Friday, October 3, 2014

Shiva, Vishnu and the virtue of acting on impulse

I have often been called impulsive, usually in a somewhat derogatory tone. It kind of ticks me off; often the actions that others label impulsive are the ones that are most completely authentic. My impulses are often a response to that native third eye instinct that somehow didn't quite get taught out of me by my white, lower-middle-class upbringing. They're the sign that I am, for once, actually listening to myself.

And so it was on an impulse that I pulled up outside Dr Rosie's clinic last week and, despite knowing full well that she was booked to the gills for weeks in advance, tried my luck at a walk-in. It certainly wasn't on my list of tasks for the day. But it suddenly seemed important.

And walk in I did, because her next patient was running late. Impulsive me: 10. Judgemental wankers: 0.


See, the black cloud hanging over me hadn't gone away. Despite my best efforts to exercise, eat well, sleep plenty, think positive thoughts and seek support from others in the same circumstances, my depression was hanging round and worsening.

It didn't help that Shiva, Goddess of Destruction, had turned up last Saturday in the form of a vicious hailstorm centred on our property. One moment we had glorious sunshine, and the next we had Narnia.

I'd tagged my friend Angie in this photo on Facebook, nostalgic for relaxed mornings sitting on her veranda with good coffee and great chats. A few hours later, I sat in the same place on my great grandmother's rocking chair wondering what the fuck just happened.

It was mind-bending. After ten minutes of sheer mayhem as ice pelted from the sky, often whipped sideways by a treacherous wind, the Bear and I wandered around in amazement, transported to an unfamiliar landscape which we may never see again.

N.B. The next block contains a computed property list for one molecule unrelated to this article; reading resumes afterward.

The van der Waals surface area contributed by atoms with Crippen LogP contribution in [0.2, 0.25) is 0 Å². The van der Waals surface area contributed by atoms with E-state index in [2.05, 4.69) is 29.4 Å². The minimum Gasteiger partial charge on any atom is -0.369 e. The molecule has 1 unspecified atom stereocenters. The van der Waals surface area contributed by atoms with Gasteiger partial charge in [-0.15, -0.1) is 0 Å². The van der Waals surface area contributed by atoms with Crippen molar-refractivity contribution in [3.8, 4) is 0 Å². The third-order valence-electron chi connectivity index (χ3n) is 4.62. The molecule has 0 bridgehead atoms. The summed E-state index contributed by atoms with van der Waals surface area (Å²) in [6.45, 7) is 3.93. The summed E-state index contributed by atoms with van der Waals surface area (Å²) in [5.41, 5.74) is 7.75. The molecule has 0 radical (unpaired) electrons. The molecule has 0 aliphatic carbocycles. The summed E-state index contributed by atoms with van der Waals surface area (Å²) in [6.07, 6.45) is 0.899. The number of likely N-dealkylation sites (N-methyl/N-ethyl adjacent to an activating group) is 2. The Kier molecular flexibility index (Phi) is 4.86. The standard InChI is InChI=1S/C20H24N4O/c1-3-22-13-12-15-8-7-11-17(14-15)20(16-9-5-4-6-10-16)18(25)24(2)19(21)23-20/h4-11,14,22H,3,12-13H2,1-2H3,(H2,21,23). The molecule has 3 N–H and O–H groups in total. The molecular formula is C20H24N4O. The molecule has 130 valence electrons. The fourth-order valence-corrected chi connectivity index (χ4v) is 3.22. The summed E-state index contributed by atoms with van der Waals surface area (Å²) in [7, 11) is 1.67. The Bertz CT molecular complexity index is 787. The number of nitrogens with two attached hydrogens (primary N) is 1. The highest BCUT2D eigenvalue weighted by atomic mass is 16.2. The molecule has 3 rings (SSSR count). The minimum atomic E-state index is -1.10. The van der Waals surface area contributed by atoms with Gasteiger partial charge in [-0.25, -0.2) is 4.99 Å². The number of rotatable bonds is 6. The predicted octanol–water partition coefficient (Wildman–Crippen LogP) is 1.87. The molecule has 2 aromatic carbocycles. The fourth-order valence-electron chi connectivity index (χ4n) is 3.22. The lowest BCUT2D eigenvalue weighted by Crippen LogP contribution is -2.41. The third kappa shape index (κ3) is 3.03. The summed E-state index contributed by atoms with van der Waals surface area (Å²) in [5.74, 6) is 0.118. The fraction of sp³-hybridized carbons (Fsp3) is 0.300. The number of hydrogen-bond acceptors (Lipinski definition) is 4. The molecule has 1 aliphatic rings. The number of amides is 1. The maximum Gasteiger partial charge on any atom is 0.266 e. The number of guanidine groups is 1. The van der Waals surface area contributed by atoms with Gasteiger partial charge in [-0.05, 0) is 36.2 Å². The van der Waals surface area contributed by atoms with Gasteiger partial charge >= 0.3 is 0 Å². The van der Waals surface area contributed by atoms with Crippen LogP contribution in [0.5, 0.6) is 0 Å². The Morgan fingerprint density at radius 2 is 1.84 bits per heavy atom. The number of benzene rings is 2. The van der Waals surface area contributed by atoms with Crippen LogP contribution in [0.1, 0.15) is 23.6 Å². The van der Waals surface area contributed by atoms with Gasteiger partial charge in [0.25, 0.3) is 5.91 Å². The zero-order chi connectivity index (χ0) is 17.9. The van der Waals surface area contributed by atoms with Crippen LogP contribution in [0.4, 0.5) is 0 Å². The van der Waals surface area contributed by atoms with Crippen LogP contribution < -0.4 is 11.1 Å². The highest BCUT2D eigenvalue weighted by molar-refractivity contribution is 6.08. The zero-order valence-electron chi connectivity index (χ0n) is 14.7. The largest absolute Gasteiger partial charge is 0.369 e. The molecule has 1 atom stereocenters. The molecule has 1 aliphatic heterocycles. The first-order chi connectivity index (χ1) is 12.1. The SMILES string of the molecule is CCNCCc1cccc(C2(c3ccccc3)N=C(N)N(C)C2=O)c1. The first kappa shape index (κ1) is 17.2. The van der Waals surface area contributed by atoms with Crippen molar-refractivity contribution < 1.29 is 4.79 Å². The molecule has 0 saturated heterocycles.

The animals were just as bewildered....

....So that's why we have all this fleece?
But, of course, once the sense of wonder wore off we headed miserably for our vegie garden, where we'd spent a good many days at the end of August getting the jump on spring. 

Anyone for coleslaw?

We couldn't even see some of the plants under a good inch-thick layer of ice. There was, really, nothing left.

To say I felt picked on was an understatement. I'd really had to make an effort, weighed down as I was by misery, to put my mind and body into buying the makings of our spring garden and encouraging the Bear to get the beds ready. I knew that the sooner we had our own produce, the more likely I was to be able to eat a healthy summer diet. It all translates into that bottom line, surviving the Freeloader

I want to live. But Nature, who has so often helped me stay rational, had turned on me.

In my fragile state of mind, it was all too much.


And so, impulsively, to Dr Rosie, who in typical left-of-centre fashion started in on the Hindu gods.

"Do you have spiritual beliefs?" she asked, after I'd rattled off the list of strategies that had failed to lift my gloom. "Do you believe in anything bigger than yourself?"

"Well, sort of, but I don't label it as a god. I believe we don't know everything, and anyone who pretends to is a fraud. And I believe in nature," I replied, "but even that isn't on my side at the moment." 

I recounted the story of our own private hailstorm hell as she listened in wonder; even two properties away from us there had been only a few random hailstones, and in town they'd just had a little rain.